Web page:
Beams of light can replace painful electric shocks to restore normal heartbeat in people suffering from potentially fatal arrhythmias, scientists now believe.
The findings, based on tests in animals and, separately, a computer model of a human heart, could pave the way toward implanting a new type of light-emitting defibrillator in patients.
“We are working towards optical defibrillation of the heart, where light will be given to a patient who is experiencing cardiac arrest, and we will be able to restore the normal functioning of the heart in a gentle and painless manner,” says Natalia Trayanova, a biomedical engineering professor who supervised a part of the research at Johns Hopkins University.
Today’s defibrillators deliver pulses of electricity that hurt and can also damage heart tissue. Light-based treatment would provide a safer and gentler remedy for patients at high risk of arrhythmia, an irregular heartbeat that can cause cardiac death within minutes.
The idea springs from advances in the field of optogenetics, in which light-sensitive proteins are embedded in living tissue, enabling the use of light sources to modify electrical activity in cells.
To move the proposed treatment closer to reality, scientists took different approaches.
A team from the University of Bonn in Germany conducted tests on beating mouse hearts whose cells had been genetically engineered to produce proteins that, when triggered by light, act to alter electrical activity in the organ. A one-second light pulse applied to a mouse heart in ventricular fibrillation was enough to restore normal rhythm.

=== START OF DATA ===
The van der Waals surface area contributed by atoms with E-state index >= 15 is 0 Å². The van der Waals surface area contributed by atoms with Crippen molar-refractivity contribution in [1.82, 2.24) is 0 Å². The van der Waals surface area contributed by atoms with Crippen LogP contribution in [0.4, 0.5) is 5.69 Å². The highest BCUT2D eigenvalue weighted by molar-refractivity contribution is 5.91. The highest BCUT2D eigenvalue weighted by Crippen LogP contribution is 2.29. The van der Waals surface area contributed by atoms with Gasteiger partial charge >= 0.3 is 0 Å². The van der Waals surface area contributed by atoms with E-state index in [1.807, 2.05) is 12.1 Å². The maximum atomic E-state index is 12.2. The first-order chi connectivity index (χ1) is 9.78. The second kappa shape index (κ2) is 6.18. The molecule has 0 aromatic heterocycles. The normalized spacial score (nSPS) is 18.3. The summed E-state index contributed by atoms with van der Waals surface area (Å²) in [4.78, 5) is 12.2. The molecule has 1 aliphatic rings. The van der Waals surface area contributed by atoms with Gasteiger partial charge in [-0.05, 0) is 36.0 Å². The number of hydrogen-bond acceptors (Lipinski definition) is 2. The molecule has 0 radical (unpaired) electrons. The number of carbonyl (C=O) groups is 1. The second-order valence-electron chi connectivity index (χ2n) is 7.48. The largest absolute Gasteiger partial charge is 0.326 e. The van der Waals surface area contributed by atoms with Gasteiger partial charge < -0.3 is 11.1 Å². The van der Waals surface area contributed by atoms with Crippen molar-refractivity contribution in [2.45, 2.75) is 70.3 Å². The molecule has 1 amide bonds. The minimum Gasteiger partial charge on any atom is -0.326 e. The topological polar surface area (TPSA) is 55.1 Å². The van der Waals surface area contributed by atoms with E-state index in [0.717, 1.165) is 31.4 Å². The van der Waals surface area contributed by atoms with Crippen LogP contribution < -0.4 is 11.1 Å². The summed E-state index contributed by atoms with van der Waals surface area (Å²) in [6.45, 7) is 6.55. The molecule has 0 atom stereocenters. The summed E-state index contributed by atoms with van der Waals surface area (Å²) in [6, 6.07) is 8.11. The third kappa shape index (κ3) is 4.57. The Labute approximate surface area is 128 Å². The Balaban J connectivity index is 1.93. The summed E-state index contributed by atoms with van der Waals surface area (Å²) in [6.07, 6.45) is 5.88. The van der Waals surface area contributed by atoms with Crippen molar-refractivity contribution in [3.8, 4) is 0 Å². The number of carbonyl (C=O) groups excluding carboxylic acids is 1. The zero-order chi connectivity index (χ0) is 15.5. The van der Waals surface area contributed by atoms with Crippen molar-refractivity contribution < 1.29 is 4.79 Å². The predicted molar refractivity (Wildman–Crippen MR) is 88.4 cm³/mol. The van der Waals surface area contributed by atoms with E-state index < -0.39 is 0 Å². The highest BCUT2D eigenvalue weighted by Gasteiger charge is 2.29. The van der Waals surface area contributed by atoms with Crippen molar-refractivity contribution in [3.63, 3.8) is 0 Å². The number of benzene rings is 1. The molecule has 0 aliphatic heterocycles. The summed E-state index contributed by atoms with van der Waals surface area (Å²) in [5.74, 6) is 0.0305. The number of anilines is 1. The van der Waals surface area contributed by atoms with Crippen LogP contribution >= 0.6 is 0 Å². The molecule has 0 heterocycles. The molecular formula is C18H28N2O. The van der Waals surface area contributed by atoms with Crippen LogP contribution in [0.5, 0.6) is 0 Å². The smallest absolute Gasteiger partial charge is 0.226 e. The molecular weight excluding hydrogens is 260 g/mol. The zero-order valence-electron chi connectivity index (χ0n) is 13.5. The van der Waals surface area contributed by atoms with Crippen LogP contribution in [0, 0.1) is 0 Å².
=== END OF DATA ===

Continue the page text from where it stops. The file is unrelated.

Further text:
“This is a very important result,” says Tobias Bruegmann at Bonn, a lead author of the study in the Journal of Clinical Investigation. “It shows for the first time experimentally that light can be used for defibrillation of cardiac arrhythmia.”
To find out if the technique could help human patients, the team at Johns Hopkins performed an analogous experiment, but not with a real heart. Their human “heart” was a detailed computer model derived from MRI scans of a heart attack patient now at risk for arrhythmia.
“Our simulations show that a light pulse to the heart could stop the cardiac arrhythmia in this patient,” says Patrick M. Boyle, a Johns Hopkins biomedical engineering research professor who was also a lead author of the journal article.
But researchers found that the process would need to be tweaked slightly for humans. The blue light used by the Bonn team in much smaller mouse hearts would not be powerful enough to fully penetrate human heart tissue. Red light, which has a longer wavelength, was more effective in the computer-based human tests.
This aspect of the study highlights the important role that computational modeling can play in guiding and accelerating the development of therapeutic applications for cardiac optogenetics, a technology that is still in its infancy, Boyle says.
More research is required before the promising technique can become a commonplace medical procedure, says Philipp Sasse, a junior professor at the Institute of Physiology I at the University of Bonn.
“The new method is still in the stage of basic research. Until implantable optical defibrillators can be developed for the treatment of patients, it will still take at least five to ten years.”
The study was supported by the German Research Foundation, the University of Bonn, and the US National Institutes of Health.
Source: Johns Hopkins University